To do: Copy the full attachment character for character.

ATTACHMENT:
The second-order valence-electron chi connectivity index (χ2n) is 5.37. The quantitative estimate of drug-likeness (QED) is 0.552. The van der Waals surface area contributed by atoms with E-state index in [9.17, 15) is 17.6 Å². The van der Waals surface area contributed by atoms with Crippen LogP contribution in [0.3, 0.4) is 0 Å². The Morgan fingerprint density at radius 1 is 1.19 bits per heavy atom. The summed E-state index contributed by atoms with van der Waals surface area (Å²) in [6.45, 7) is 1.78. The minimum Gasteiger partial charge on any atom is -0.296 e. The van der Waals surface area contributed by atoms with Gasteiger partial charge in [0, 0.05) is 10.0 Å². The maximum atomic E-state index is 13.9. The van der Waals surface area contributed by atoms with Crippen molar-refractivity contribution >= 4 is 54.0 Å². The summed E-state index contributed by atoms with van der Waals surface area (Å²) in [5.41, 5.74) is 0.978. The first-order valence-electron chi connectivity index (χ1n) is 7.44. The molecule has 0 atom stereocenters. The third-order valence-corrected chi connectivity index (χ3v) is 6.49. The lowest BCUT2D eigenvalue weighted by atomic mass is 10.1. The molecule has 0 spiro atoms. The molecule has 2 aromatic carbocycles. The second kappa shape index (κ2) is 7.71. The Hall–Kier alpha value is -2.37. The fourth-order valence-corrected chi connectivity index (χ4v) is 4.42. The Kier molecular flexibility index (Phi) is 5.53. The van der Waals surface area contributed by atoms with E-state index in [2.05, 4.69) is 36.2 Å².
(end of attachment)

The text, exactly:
The second-order valence-electron chi connectivity index (χ2n) is 5.37. The quantitative estimate of drug-likeness (QED) is 0.552. The van der Waals surface area contributed by atoms with E-state index in [9.17, 15) is 17.6 Å². The van der Waals surface area contributed by atoms with Crippen LogP contribution in [0.3, 0.4) is 0 Å². The Morgan fingerprint density at radius 1 is 1.19 bits per heavy atom. The summed E-state index contributed by atoms with van der Waals surface area (Å²) in [6.45, 7) is 1.78. The minimum Gasteiger partial charge on any atom is -0.296 e. The van der Waals surface area contributed by atoms with Gasteiger partial charge in [0, 0.05) is 10.0 Å². The maximum atomic E-state index is 13.9. The van der Waals surface area contributed by atoms with Crippen molar-refractivity contribution >= 4 is 54.0 Å². The summed E-state index contributed by atoms with van der Waals surface area (Å²) in [5.41, 5.74) is 0.978. The first-order valence-electron chi connectivity index (χ1n) is 7.44. The molecule has 0 atom stereocenters. The third-order valence-corrected chi connectivity index (χ3v) is 6.49. The lowest BCUT2D eigenvalue weighted by atomic mass is 10.1. The molecule has 0 spiro atoms. The molecule has 2 aromatic carbocycles. The second kappa shape index (κ2) is 7.71. The Hall–Kier alpha value is -2.37. The fourth-order valence-corrected chi connectivity index (χ4v) is 4.42. The Kier molecular flexibility index (Phi) is 5.53. The van der Waals surface area contributed by atoms with E-state index in [2.05, 4.69) is 36.2 Å².